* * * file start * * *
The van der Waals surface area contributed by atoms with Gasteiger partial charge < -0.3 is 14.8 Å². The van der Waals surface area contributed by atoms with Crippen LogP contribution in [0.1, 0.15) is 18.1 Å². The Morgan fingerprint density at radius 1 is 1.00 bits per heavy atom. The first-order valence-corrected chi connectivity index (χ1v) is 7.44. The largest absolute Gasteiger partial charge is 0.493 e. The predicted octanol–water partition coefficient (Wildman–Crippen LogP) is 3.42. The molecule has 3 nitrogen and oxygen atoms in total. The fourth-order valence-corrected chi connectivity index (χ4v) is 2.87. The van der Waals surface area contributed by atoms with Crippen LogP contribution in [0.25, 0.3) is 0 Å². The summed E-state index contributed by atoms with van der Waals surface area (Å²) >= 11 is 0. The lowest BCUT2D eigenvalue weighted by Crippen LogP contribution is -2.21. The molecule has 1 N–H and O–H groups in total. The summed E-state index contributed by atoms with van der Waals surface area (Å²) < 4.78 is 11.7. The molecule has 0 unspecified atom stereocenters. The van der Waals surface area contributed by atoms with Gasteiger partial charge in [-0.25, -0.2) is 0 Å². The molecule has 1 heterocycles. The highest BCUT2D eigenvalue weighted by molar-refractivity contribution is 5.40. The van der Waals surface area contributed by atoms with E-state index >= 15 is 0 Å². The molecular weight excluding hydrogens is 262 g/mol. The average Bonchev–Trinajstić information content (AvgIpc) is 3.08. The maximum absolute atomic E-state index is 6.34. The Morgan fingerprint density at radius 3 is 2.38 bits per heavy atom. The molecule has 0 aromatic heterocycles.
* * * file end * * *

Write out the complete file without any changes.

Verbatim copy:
The van der Waals surface area contributed by atoms with Gasteiger partial charge < -0.3 is 14.8 Å². The van der Waals surface area contributed by atoms with Crippen LogP contribution in [0.1, 0.15) is 18.1 Å². The Morgan fingerprint density at radius 1 is 1.00 bits per heavy atom. The first-order valence-corrected chi connectivity index (χ1v) is 7.44. The largest absolute Gasteiger partial charge is 0.493 e. The predicted octanol–water partition coefficient (Wildman–Crippen LogP) is 3.42. The molecule has 3 nitrogen and oxygen atoms in total. The fourth-order valence-corrected chi connectivity index (χ4v) is 2.87. The van der Waals surface area contributed by atoms with Crippen LogP contribution in [0.25, 0.3) is 0 Å². The summed E-state index contributed by atoms with van der Waals surface area (Å²) >= 11 is 0. The lowest BCUT2D eigenvalue weighted by Crippen LogP contribution is -2.21. The molecule has 1 N–H and O–H groups in total. The summed E-state index contributed by atoms with van der Waals surface area (Å²) < 4.78 is 11.7. The molecule has 0 unspecified atom stereocenters. The van der Waals surface area contributed by atoms with Gasteiger partial charge in [-0.25, -0.2) is 0 Å². The molecule has 1 heterocycles. The highest BCUT2D eigenvalue weighted by molar-refractivity contribution is 5.40. The van der Waals surface area contributed by atoms with E-state index >= 15 is 0 Å². The molecular weight excluding hydrogens is 262 g/mol. The average Bonchev–Trinajstić information content (AvgIpc) is 3.08. The maximum absolute atomic E-state index is 6.34. The Morgan fingerprint density at radius 3 is 2.38 bits per heavy atom. The molecule has 0 aromatic heterocycles.